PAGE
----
Toys for the Forest
Avery continued to come to the studio over several days to try to make another toy to play with in the Forest. She seemed happier going out with her class each day (her class has an intention to go out into our wild space every day), but came into the studio as soon as they came back into the school building. I could see that she wanted to include movement in her toys. Her ideas ranged from a catapult type 'flinger' to something like a marble race. Her drawn plans were very beautiful, incorporating rays from the sun ("that gives power") and paths along which an object could roll or propel. These seemed to be simple machines disguised as toys.
In an effort to stick with the Rainbow room intention to let the children make their own place in the forest (the area outside our playground fence), we went outside to look for materials to build toys with. The tape and popsicle stick toy A. had made earlier didn't hold it's appeal outside.
I have noticed over the years that natural materials can be very difficult to work with. The standard glues and tape available in the studio don't join bark and rocks together very well. I helped as best as I could by showing A. how she could use wire or string, and we made the tunnel part of her plan, and then struggled to fit the ramp part to it. The truth was, these materials were too hard to work with, for both of us.
These plans that she had in her head where not working out in fact. So often children can envision something that their skills or knowledge will not allow them to actually construct. Sometimes my scaffolding is enough, but engineering skills are a weak point for me, and it was the middle of the school day, so I couldn't ask another teacher for help right then. Avery wanted to turn to the cardboard, plastic and popsicle sticks that were available in the studio.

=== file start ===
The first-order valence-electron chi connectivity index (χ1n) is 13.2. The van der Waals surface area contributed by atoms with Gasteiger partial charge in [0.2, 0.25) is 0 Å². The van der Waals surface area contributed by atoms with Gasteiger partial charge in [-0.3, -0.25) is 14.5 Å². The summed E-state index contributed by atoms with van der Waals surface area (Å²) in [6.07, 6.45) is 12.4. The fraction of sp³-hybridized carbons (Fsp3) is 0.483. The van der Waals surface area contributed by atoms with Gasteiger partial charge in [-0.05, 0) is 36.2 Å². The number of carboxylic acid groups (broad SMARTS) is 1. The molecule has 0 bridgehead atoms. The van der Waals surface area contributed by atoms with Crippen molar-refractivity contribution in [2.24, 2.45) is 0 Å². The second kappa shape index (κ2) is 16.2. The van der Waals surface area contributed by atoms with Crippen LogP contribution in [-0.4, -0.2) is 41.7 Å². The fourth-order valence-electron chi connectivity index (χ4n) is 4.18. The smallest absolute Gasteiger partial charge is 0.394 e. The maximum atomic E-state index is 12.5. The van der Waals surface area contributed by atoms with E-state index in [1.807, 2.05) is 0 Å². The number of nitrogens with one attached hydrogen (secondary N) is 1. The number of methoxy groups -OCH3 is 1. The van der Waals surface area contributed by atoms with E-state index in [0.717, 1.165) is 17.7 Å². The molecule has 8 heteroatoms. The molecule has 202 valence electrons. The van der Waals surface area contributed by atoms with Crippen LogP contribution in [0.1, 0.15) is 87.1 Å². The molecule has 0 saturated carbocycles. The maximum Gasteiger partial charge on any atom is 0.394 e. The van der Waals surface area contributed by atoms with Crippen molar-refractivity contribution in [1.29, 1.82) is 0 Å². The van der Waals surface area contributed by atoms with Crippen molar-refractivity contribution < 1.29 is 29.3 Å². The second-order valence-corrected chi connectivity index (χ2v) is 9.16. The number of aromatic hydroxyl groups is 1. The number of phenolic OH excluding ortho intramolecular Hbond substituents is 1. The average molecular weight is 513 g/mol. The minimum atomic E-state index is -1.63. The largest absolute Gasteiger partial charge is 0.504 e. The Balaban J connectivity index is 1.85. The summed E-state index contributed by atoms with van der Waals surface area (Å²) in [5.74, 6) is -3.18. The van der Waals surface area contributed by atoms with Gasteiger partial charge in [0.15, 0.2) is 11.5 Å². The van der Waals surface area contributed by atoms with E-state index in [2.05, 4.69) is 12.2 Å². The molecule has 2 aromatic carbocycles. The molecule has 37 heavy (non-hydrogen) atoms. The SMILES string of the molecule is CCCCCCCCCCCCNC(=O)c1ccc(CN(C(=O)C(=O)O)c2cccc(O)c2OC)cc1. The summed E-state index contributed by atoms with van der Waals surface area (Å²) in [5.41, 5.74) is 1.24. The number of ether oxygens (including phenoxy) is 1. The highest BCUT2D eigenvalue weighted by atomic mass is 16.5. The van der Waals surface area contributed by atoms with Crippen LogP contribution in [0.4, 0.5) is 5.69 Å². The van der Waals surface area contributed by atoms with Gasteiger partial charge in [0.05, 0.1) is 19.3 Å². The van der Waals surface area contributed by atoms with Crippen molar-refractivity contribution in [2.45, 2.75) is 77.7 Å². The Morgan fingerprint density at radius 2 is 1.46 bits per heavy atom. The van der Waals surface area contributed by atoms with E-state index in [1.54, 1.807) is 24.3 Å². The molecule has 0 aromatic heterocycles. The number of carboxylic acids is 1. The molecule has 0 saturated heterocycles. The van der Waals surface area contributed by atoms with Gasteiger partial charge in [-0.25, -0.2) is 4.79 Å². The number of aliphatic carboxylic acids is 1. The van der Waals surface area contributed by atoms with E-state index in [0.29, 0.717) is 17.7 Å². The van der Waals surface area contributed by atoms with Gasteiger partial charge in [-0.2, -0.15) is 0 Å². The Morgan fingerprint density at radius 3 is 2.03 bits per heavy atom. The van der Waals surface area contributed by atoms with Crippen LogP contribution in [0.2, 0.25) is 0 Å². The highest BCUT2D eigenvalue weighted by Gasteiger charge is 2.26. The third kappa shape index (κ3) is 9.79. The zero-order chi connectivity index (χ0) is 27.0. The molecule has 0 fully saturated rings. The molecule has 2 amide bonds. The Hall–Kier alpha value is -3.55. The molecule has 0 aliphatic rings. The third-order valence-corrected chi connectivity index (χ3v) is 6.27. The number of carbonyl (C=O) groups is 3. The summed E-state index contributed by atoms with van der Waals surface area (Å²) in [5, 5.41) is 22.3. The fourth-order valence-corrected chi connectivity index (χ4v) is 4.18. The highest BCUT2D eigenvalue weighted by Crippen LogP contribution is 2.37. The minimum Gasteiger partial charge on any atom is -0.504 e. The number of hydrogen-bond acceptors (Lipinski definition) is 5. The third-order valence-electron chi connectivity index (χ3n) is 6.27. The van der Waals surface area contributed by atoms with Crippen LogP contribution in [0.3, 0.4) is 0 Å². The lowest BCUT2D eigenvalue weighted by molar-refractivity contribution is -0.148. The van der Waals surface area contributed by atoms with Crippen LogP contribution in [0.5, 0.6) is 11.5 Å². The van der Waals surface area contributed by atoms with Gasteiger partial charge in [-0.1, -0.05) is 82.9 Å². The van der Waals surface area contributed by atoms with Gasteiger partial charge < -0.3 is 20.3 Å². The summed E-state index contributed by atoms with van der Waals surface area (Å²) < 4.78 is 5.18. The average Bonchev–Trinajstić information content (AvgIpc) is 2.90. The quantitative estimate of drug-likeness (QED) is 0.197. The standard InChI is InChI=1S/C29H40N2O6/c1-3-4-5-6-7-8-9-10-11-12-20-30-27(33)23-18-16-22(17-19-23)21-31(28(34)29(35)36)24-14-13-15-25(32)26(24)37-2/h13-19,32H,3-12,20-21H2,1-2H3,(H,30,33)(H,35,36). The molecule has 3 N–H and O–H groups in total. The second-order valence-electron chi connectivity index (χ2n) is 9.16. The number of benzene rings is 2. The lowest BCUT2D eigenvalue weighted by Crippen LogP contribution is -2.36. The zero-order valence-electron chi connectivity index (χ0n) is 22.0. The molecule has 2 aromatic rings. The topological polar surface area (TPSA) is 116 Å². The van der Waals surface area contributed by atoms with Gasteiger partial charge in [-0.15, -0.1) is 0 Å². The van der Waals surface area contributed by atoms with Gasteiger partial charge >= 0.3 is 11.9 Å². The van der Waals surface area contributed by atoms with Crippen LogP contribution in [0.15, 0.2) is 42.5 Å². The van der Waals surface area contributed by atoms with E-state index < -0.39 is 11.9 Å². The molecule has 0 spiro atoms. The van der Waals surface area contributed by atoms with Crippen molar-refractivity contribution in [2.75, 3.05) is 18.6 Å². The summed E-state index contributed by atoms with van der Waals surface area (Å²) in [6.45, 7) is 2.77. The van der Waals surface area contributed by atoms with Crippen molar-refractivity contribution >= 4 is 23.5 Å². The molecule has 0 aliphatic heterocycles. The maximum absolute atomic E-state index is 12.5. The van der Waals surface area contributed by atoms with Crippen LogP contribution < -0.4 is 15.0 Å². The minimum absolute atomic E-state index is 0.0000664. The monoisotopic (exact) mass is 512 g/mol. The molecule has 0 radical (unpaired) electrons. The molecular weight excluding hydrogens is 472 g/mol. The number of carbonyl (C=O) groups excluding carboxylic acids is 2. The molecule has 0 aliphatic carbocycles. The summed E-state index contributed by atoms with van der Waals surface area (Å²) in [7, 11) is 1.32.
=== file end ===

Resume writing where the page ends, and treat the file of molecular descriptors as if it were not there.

Thinking quickly, I handed her a gumball and piece of string, and asked if she could make part of the toy with that. She wound the string around the prickly gumball and noticed it stuck. She picked up a stick and wound the other end of the string around that. She began to swing it around. She said "Hey, this is a fun toy! I could play with this in the Forest."
A. thought that she could show the other children in her class how to make these toys, so we brought the string and some scissors outside, where the children made and played with toys together.